DAC Scholars Hold Kwanzaa Celebration at BMS
On the afternoon of Monday, Dec. 19, the DAC scholars held a Kwanzaa celebration at the middle school.
Co-adviser Patte Bettis-Eddie explained that Kwanzaa is not religious, as many people think. It is always celebrated on the day after Christmas.
At the party, the students enjoyed food and music and talked about personal experiences.
Dr. Maulana Karenga, a University professor at the University of California Long Beach, established Kwanzaa as a holiday to celebrate African American culture. It speaks to the best of what it means to be African and human in fullest sense.
“[Kwanzaa] is based on Dr.Maulana Karenga’s seven principles which are written in Swahili,” said Bettis-Eddie. “Kwanza means the first fruits of the heritage of African Americans.”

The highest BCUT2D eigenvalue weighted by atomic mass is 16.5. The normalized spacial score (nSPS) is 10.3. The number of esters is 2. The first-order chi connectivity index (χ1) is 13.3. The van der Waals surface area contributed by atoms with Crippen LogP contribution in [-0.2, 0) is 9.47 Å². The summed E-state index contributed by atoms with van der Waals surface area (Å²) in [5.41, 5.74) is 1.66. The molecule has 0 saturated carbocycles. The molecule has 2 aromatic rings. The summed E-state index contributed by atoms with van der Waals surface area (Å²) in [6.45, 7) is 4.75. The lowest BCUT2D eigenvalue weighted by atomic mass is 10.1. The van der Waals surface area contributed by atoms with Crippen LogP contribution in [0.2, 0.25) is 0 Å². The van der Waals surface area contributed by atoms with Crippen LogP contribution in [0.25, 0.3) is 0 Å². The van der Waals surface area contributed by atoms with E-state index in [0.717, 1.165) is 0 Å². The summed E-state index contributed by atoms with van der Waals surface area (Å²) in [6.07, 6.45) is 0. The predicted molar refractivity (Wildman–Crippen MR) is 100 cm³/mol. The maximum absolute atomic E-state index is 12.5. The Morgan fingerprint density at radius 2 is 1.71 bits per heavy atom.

The seven principles, called Nguzo Saba in Swahili, are translated in English as: Umoja(unity), Kujichagulia(self-determination), Ujima(collective work and responsibility), Ujamaa(cooperative economics), Nia(purpose), Kuumba(creativity), and Imani(faith).
Co-adviser Greg Deegan said, “This is a celebration of unity, history and honoring ancestors. It’s always celebrated after Christmas, but we celebrate it before so that the students can be involved.”
He also said Kwanzaa celebrations have been held every year for the last five years. This year’s celebration was bigger than in past years.
“This year, [we have more attendees] than in previous years,” Deegan explained. “We have sixty people and this is one of the largest that I have seen in a while. We have fifteen students from the high school and the rest are from the middle school. This is good.”
Bettis-Eddie and Deegan both concluded by saying that the idea was to create a network of kids who could share experiences and encourage each other to succeed.